A reader asked:
This ask is about bullying and being an adult who kids ask for help:I know from experience that it’s important not to teach bullied kids that the way to defend themselves is to mentally place themselves as superior to the bullies, because that can crush the kid’s self-esteem later, & can so easily turn them into someone who bullies a different kid to feel better.But what should you say to support kids instead?yrs, a past bullying victim, now older & trying to support kids thru the same thing
I think, before considerations about teaching kids who come to you for help self defense, it’s important to consider what you might be able to do to protect them. You are likely in a position to offer them material protection as well as self-defense advice. This is a situation in which actions speak louder than words.
Can you offer bullied kids a refuge?
- If you’re a teacher in a school, can you start a lunch club or recess club where kids can eat and hang out in your classroom instead of going to the playground?
- If neighborhood kids are coming to you for help, can you make your house or yard a safe space for them to hang out in away from bullies?
If you’re an adult with some kind of power over kids (eg: a teacher, a youth group leader, etc), you might be able to make some things better by supervising things more:
- Can you pay close attention to what’s going on, and intervene when the wrong kid gets suspended?
- (You know from being bullied that the kid who gets caught often isn’t the kid who started it.
- If you pay enough attention, you might be in a position to protect the kid who is being unjustly punished.)
- Can you pay attention to when harassment and bullying rules are being broken, and enforce them? Rules can actually make a difference when they are enforced consistently.
- (For instance: if there’s a rule against touching people’s stuff without permission, can you pay attention to when kids take other people’s stuff and insist that they stop?)
If the bullies are taking or destroying the kid’s possessions in a place that’s hard to supervise, can you offer them a safe place to keep it?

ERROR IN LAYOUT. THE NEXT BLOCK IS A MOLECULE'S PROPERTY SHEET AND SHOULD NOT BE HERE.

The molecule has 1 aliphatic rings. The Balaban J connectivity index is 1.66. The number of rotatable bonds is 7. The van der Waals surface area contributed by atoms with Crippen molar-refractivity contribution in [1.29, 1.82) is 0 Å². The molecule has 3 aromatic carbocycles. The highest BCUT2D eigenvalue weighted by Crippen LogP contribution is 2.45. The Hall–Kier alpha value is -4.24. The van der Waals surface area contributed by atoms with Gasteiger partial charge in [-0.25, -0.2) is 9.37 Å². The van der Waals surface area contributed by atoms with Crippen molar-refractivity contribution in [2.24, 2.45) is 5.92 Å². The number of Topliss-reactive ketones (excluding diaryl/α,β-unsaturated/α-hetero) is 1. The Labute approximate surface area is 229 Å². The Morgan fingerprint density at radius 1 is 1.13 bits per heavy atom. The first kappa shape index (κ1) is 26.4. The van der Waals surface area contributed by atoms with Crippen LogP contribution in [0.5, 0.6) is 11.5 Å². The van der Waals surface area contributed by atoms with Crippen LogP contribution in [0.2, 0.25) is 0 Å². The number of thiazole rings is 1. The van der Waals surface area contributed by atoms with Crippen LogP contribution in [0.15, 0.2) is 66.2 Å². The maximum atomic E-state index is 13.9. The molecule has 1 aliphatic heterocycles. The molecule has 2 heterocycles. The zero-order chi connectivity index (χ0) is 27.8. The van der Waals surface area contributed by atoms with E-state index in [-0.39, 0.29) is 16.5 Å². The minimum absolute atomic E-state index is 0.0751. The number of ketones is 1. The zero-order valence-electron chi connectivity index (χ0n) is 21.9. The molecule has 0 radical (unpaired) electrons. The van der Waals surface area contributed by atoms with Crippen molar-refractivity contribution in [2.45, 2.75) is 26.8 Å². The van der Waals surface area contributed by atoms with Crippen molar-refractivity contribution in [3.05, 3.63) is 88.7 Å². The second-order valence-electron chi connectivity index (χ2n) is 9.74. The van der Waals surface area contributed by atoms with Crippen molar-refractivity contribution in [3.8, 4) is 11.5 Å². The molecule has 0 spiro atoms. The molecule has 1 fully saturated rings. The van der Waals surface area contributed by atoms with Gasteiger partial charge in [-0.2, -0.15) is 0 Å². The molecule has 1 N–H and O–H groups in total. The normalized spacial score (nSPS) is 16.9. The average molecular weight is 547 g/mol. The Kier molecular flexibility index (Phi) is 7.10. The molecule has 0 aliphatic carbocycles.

- Being able to store things in a place bullies can’t get to can make a huge difference
- For instance, a kid whose science project keeps getting destroyed by bullies can complete it if teachers give her a secure space to store it and work on it
- A kid whose dolls keep getting destroyed by his brothers will probably be much more ok if an adult gives him a safe place to keep his dolls.
If the bullies are preventing the kids from eating:
- Can you provide a safe place for them to eat?
- If bullies keep taking food away from the kids who are coming to you for help, can you give them food?
- If kids need to break rules in order to eat safely, can you allow them to break the rules?
Has the kid been physically injured or threatened in a way the police might take seriously?
- Sometimes the police might take things seriously even if the school does not
- Calling the police is not always a good idea, but sometimes it is
- If calling the police might be warranted, can you offer to sit with the kid while they call the police?
- Or to call for them?
- Or to go to the police station and make a report together?
- Going to the police is a lot less scary if someone is helping you; and children are more likely to be believed if adults are backing them up
- If they have to go to court, can you offer to go along for moral support? (It makes a difference. Testifying is often terrifying and horrible and it’s not something anyone should ever have to do without support)
What else can you do?
- I don’t know you, so I don’t know what the kids coming to you need, or what you’re in a position to offer.
- But there are almost certainly things you can do that I haven’t thought of
- if you think it through, you can probably think of and do some things that materially help bullied kids.
- Actions speak louder than words. If you help protect them, you send the message that they are worth protecting.
You can also be an adult who believes them:
- Being believed about bullying is incredibly powerful
- So is listening
- Kids who are bullied often have everyone in their life try to downplay how awful it is
- If you believe them about their experiences and listen, you send the message that it matters that others are treating them badly
- And that it’s not their fault.
- And that they’re ok and the bullies are mean.
There is an emotional self-defense technique that works better than the destructive one we were taught as children. It was developed by Dave Hingsburger, and he describes it in The Are Word (a book anyone working with people who are bullied for any reason need to read.)
I wrote a post a couple of weeks ago about how it works, and I will probably do so again in the future.